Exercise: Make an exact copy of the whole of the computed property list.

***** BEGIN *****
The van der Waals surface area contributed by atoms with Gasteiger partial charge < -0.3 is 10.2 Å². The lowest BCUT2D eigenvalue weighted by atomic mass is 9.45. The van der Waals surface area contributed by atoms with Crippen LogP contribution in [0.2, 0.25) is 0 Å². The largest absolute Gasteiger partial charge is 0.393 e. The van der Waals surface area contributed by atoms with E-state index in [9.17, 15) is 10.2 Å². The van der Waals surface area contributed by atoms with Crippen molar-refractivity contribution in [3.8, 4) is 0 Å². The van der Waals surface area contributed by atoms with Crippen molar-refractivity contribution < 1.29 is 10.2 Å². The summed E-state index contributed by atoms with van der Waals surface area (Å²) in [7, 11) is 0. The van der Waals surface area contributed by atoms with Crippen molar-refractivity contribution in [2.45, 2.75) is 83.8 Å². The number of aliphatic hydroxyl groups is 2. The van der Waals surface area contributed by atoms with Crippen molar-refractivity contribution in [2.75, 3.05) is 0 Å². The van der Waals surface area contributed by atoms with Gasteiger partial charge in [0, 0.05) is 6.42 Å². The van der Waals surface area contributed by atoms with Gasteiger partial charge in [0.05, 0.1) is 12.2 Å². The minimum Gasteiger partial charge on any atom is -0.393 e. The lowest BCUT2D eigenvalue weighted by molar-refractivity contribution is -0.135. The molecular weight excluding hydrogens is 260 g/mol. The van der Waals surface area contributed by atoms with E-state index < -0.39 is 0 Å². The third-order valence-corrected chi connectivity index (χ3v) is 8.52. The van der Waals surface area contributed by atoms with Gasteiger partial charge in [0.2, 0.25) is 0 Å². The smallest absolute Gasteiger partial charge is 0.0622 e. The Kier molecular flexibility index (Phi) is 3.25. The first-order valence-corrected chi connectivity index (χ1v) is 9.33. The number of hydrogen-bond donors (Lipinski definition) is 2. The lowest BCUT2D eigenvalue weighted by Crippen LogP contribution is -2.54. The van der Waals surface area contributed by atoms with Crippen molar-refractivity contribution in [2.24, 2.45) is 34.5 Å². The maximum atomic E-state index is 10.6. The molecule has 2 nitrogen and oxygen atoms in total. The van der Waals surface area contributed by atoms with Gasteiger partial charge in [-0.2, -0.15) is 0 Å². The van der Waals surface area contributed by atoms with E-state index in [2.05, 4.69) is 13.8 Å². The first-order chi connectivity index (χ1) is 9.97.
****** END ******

The van der Waals surface area contributed by atoms with Gasteiger partial charge < -0.3 is 10.2 Å². The lowest BCUT2D eigenvalue weighted by atomic mass is 9.45. The van der Waals surface area contributed by atoms with Crippen LogP contribution in [0.2, 0.25) is 0 Å². The largest absolute Gasteiger partial charge is 0.393 e. The van der Waals surface area contributed by atoms with E-state index in [9.17, 15) is 10.2 Å². The van der Waals surface area contributed by atoms with Crippen molar-refractivity contribution in [3.8, 4) is 0 Å². The van der Waals surface area contributed by atoms with Crippen molar-refractivity contribution < 1.29 is 10.2 Å². The summed E-state index contributed by atoms with van der Waals surface area (Å²) in [7, 11) is 0. The van der Waals surface area contributed by atoms with Crippen molar-refractivity contribution in [2.45, 2.75) is 83.8 Å². The number of aliphatic hydroxyl groups is 2. The van der Waals surface area contributed by atoms with Crippen molar-refractivity contribution in [2.75, 3.05) is 0 Å². The van der Waals surface area contributed by atoms with Gasteiger partial charge in [0, 0.05) is 6.42 Å². The van der Waals surface area contributed by atoms with Gasteiger partial charge in [0.05, 0.1) is 12.2 Å². The minimum Gasteiger partial charge on any atom is -0.393 e. The lowest BCUT2D eigenvalue weighted by molar-refractivity contribution is -0.135. The molecular weight excluding hydrogens is 260 g/mol. The van der Waals surface area contributed by atoms with E-state index < -0.39 is 0 Å². The third-order valence-corrected chi connectivity index (χ3v) is 8.52. The van der Waals surface area contributed by atoms with Gasteiger partial charge in [0.2, 0.25) is 0 Å². The smallest absolute Gasteiger partial charge is 0.0622 e. The Kier molecular flexibility index (Phi) is 3.25. The first-order valence-corrected chi connectivity index (χ1v) is 9.33. The number of hydrogen-bond donors (Lipinski definition) is 2. The lowest BCUT2D eigenvalue weighted by Crippen LogP contribution is -2.54. The van der Waals surface area contributed by atoms with Crippen molar-refractivity contribution in [2.24, 2.45) is 34.5 Å². The maximum atomic E-state index is 10.6. The molecule has 2 nitrogen and oxygen atoms in total. The van der Waals surface area contributed by atoms with Gasteiger partial charge in [-0.2, -0.15) is 0 Å². The van der Waals surface area contributed by atoms with E-state index in [2.05, 4.69) is 13.8 Å². The first-order chi connectivity index (χ1) is 9.97.